Changing route of admin - page 2

Recently a nurse (RN) where I work chose to admin a prn bucally instead of via g-tube. The order stated via g-tube. This client has a high risk of aspiration. I did not find out about this until... Read More

  1. 0
    Buccal means absorbed through the mucous membranes,not swallowing.Agree to disagree? I would still mind my own business.

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  2. 0
    Thank you aldragonRN.

    Client is not paliative so I can't see a Dr. changing the order to buccal/subling with the potential for aspiration. Perhaps order should be changed to include an H20 flush though.
  3. 0
    Yes Buccal is not swallowing however client is non-verbal functions developmentally at a 2 month level and cannot follow directions. Also has spastic quad and is never not flailing around therefore putting anything in the clients mouth would be a risk.
  4. 1
    Quote from nlink
    perhaps order should be changed to include an h20 flush though.
    wow, you guys don't have h20 flushing protocol after med administration?

    we have a protocol to flush with 5 ml h20 between each medication and 30 ml h20 between each medication pass.
    SHGR likes this.
  5. 1
    Flushes with regular meds, pre and post feeds and "water feeds"...but no there is no protocol as to how much h20 to use to flush each client after a prn. I just take some water out of the next flush. For example if giving prn at 1300 and next meds due with 100cc h20 at 1400, I would use 50cc to flush the prn and 50cc to flush the 1400 meds. As far as I was aware until this incident that was what was always done.
    CompleteUnknown likes this.
  6. 0
    I agree that it is a med error. But I am curious as to what the medication was. Was it a med that can actually be absorbed via buccal route. Also, I think it's laziness to not give a med because a flush is not due. I also understand that this isn't about trying to get your coworker into trouble. But it is nice to be aware of what type of nurses your working with. You need to know who you can go to or who is incompetent in case situations arise where you would need assistance. I wouldn't trust your coworker.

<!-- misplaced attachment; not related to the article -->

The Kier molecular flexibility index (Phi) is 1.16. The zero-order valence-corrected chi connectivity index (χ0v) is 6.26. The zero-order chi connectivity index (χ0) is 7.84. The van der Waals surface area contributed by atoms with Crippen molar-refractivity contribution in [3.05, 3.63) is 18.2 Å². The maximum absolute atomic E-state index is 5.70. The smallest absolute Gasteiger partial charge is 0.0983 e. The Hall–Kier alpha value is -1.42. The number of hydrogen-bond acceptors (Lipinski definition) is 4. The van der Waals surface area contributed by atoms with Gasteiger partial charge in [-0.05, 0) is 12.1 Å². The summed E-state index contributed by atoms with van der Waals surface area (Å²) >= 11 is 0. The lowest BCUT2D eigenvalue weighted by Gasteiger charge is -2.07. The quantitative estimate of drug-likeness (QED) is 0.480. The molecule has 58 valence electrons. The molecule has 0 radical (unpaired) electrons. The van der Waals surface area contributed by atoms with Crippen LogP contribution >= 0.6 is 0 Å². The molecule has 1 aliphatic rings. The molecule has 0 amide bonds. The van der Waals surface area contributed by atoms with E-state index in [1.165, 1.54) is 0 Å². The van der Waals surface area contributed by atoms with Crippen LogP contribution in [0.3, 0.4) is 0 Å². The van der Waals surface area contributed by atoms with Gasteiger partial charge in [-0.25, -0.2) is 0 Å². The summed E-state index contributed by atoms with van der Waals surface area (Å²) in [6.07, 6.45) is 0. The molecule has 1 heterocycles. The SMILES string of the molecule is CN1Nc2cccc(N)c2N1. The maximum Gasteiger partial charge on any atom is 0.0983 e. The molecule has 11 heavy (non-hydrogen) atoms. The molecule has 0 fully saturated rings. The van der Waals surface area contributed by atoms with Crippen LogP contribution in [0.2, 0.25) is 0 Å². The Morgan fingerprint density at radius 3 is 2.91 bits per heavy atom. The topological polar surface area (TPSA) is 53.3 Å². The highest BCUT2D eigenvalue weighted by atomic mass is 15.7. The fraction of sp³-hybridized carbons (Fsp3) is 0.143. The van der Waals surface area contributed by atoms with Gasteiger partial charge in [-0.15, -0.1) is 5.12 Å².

7. 0
    It was morphine. Unfourtunately we only have one RN working at a time so you get what you get as far as assitance goes. But yes, it is good to know who before who is competant, at least you have an idea what you might be getting into when you need help lol.
  8. 0
    *know before
  9. 2
    Clearly a med error per joint commission standards.

    There are no grounds for an argument.

    Right patient, Right Drug, Right Dose, Right Route, Right Time, Right Documentation

    This is taught in week one of semester one of nursing school.........

    Only the provider can change the order. If they refuse to change the order, escalate per the chain of command at your facility....
    Psychcns and sapphire18 like this.
  10. 2
    I wouldn't even consider this an error, but it IS practicing outside of her scope of practice. Only the MD can change the route of a medication. This completely changes how the med is absorbed, among other things. It is a nursing action to flush a G-tube before and after administering a med...we generally use 30cc as a post-flush. You don't need an order for this. Think of it like this- if it was a pt taking POs, they'd use at least 30cc to swallow the pill, right?
    Sugar Magnolia and KelRN215 like this.

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